BT

Q&A on the Book The Corporate Startup

| Posted by Ben Linders Follow 13 Followers on Dec 27, 2017. Estimated reading time: 11 minutes |

A note to our readers: As per your request we have developed a set of features that allow you to reduce the noise, while not losing sight of anything that is important. Get email and web notifications by choosing the topics you are interested in.

Key Takeaways

  • A corporation is not a startup and should not be treated as one
  • Enabling corporate innovation goes beyond setting up an internal acceleration program; it involves taking an ecosystem approach to the innovation process
  • Being excellent in execution doesn't make a corporation excellent in the search for new innovationenabled growth avenues
  • The way an internal startup is measured needs to reflect the maturity stage of the idea; one size doesn't fit all
  • Optimizing for ‘at scale’ efficiency might result in a ‘successful failure’

The book The Corporate Startup by Tendayi Viki, Dan Toma and Esther Gons explores what existing large corporations can do to establish an innovation ecosystem able to continually create new growth avenues. Instead of striving to be a startup, they should find their own way of innovating, use their assets, and learn how to create and use business models that support innovation.

InfoQ readers can download a sample of the corporate startup book.

InfoQ interviewed Toma and Gons about using an innovation thesis and coming up with profitable business models for innovation, how to decide which ideas to develop and how to test them, dealing with the challenges of scaling product ideas, and what large organizations can do to become excellent innovators.

InfoQ: Why did you write this book?

Dan Toma: I started thinking about writing a book on corporate innovation back in 2013 when I was working as innovation manager for one of Europe’s largest telecommunication companies. My trigger was the fact that some of the startup methodologies I was trying to apply in this corporate context were failing - and I knew from my previous entrepreneurial experience that they work in ‘startup land’. The ‘why’ behind this was my initial trigger. Also following some research and talking with people at various events across the world I realized that this was a recurrent theme all over the globe, independent of the corporations’ business line. And also there was no ‘handbook’ out there on how to manage innovation in this complex corporate context.

Esther Gons: Being able to add my startup and investor experiences to a corporate handbook and help design canvasses and models to make it the first practical handbook out there is what triggered me most. A lot of startups and corporates have approached me over the years saying; “ I have read the book ( or books) and I think I understand what is meant, but what does that mean for my startup?”, or  “How can I make this actionable in my company? Do I apply it to my process?” It being used as a “corporate innovation bible” is a real compliment for what I felt it needed to be.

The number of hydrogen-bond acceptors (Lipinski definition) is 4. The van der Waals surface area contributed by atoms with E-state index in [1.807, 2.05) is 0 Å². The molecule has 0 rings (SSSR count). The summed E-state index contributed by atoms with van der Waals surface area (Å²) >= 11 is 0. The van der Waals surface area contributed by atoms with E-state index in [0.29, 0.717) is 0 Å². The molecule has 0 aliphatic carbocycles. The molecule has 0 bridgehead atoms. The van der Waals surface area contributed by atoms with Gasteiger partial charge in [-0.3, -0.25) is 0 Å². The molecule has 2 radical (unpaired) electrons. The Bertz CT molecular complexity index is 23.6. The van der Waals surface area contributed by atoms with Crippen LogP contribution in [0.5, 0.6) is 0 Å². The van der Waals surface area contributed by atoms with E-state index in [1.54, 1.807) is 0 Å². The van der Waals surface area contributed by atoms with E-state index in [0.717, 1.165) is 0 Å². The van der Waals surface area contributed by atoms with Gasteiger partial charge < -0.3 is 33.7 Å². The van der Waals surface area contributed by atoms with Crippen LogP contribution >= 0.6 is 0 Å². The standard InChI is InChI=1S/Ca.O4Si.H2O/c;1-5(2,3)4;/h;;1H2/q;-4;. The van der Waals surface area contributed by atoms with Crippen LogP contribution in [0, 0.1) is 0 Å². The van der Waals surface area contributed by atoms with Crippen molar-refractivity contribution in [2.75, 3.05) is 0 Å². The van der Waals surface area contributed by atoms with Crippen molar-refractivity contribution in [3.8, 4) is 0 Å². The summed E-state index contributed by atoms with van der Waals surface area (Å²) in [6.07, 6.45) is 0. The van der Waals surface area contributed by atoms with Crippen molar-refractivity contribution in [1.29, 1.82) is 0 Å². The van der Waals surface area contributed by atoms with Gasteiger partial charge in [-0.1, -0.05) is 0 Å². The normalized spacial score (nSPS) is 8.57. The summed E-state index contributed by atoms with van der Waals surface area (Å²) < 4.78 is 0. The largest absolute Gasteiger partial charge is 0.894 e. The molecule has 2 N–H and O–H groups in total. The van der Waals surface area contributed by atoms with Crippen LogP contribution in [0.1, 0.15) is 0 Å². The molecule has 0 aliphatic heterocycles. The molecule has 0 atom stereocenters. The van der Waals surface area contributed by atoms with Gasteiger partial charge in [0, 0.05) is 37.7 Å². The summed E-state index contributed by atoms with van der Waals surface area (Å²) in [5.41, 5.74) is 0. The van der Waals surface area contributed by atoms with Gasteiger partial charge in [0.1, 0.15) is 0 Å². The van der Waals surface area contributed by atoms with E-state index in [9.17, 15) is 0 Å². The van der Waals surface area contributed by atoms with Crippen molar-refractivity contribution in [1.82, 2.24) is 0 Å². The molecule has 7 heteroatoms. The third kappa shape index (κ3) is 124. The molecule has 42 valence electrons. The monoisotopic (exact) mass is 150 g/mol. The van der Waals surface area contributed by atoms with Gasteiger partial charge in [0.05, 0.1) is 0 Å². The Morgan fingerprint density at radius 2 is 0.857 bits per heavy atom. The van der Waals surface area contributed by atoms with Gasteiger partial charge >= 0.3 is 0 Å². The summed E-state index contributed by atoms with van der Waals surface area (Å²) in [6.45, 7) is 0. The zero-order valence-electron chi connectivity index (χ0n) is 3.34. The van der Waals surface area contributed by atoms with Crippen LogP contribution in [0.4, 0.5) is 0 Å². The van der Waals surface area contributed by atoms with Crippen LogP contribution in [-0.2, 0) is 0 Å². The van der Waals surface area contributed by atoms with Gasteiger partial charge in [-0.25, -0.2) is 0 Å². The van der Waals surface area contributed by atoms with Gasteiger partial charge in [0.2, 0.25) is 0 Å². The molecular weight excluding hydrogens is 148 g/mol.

InfoQ: For whom is it intended?

Gons: It is a real practical book that does not only give you the theory and the blueprint for a company wide strategy, but also the practical tools and use cases to make this come true. Because of that, the book is actually used throughout companies, from innovation managers to the top level strategists. But it is also useful for startups to understand what is at play at a corporate to be able work with corporates in a meaningful way.

Toma: The book has two parts. The first part is strategy and the second one is tactics. So this makes the book appeal to both executives, in charge of designing a corporation’s innovation strategy, as well as innovation managers & product owners, in charge of implementing the strategy in new business development.

InfoQ: You stated that "large companies are not startups, nor should they strive to be". Can you elaborate?

Toma: Large companies, unlike startups, have a massive assets base. Some of the assets are tangible, like buildings, and some are intangible, like brands or distributions channels. Sometimes in their strive to mimike startups, corporations might damage some of their assets. Large companies need to find their own way of innovating - inspired by the startups, but not identically replicating the startups.

Gons: A lot of corporates see the success of startups around them and consider the way startups behave as the answer to how they can be successful at innovation as well. Let’s copy that! We should become more like startups. But what they tend to forget is that their core is built around optimizing their current business models, around executing for growth. This is exactly what provides them with the resources to sustain, grow and expand. A startup is an uncertain entity searching for a business model that works. This requires not only a different approach, but also different processes and a different rhythm. Throwing away your current business model and the way you currently execute on it doesn't help your company become successful. Combining the two however, is far more effective. It is what can make corporates even more successful than startups in the current tech environment. Searching for something that works whilst using the resources of the current business.